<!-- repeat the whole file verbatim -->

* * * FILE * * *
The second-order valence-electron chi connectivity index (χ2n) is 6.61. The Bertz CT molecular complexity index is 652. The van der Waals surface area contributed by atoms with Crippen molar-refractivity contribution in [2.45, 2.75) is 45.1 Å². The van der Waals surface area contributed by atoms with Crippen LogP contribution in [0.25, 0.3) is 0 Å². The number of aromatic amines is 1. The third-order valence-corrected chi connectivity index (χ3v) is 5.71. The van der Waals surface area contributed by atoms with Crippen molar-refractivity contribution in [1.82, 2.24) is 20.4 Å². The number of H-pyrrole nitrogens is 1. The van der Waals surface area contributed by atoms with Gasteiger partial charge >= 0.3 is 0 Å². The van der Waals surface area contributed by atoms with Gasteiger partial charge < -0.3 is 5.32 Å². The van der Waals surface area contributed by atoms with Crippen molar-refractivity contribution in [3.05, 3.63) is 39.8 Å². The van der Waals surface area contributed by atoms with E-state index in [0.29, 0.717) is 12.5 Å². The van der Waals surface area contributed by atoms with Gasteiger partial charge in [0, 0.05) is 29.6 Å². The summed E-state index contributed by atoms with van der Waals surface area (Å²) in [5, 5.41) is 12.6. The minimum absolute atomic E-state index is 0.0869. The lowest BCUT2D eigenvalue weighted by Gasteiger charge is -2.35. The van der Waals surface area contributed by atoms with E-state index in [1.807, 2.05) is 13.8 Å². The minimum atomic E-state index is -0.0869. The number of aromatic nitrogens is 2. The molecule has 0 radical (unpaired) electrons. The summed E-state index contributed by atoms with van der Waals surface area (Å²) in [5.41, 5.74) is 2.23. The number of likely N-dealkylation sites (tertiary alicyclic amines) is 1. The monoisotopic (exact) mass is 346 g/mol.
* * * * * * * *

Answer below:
The second-order valence-electron chi connectivity index (χ2n) is 6.61. The Bertz CT molecular complexity index is 652. The van der Waals surface area contributed by atoms with Crippen molar-refractivity contribution in [2.45, 2.75) is 45.1 Å². The van der Waals surface area contributed by atoms with Crippen LogP contribution in [0.25, 0.3) is 0 Å². The number of aromatic amines is 1. The third-order valence-corrected chi connectivity index (χ3v) is 5.71. The van der Waals surface area contributed by atoms with Crippen molar-refractivity contribution in [1.82, 2.24) is 20.4 Å². The number of H-pyrrole nitrogens is 1. The van der Waals surface area contributed by atoms with Gasteiger partial charge >= 0.3 is 0 Å². The van der Waals surface area contributed by atoms with Gasteiger partial charge < -0.3 is 5.32 Å². The van der Waals surface area contributed by atoms with Crippen molar-refractivity contribution in [3.05, 3.63) is 39.8 Å². The van der Waals surface area contributed by atoms with E-state index in [0.29, 0.717) is 12.5 Å². The van der Waals surface area contributed by atoms with Gasteiger partial charge in [0, 0.05) is 29.6 Å². The summed E-state index contributed by atoms with van der Waals surface area (Å²) in [5, 5.41) is 12.6. The minimum absolute atomic E-state index is 0.0869. The lowest BCUT2D eigenvalue weighted by Gasteiger charge is -2.35. The van der Waals surface area contributed by atoms with E-state index in [1.807, 2.05) is 13.8 Å². The minimum atomic E-state index is -0.0869. The number of aromatic nitrogens is 2. The molecule has 0 radical (unpaired) electrons. The summed E-state index contributed by atoms with van der Waals surface area (Å²) in [5.41, 5.74) is 2.23. The number of likely N-dealkylation sites (tertiary alicyclic amines) is 1. The monoisotopic (exact) mass is 346 g/mol.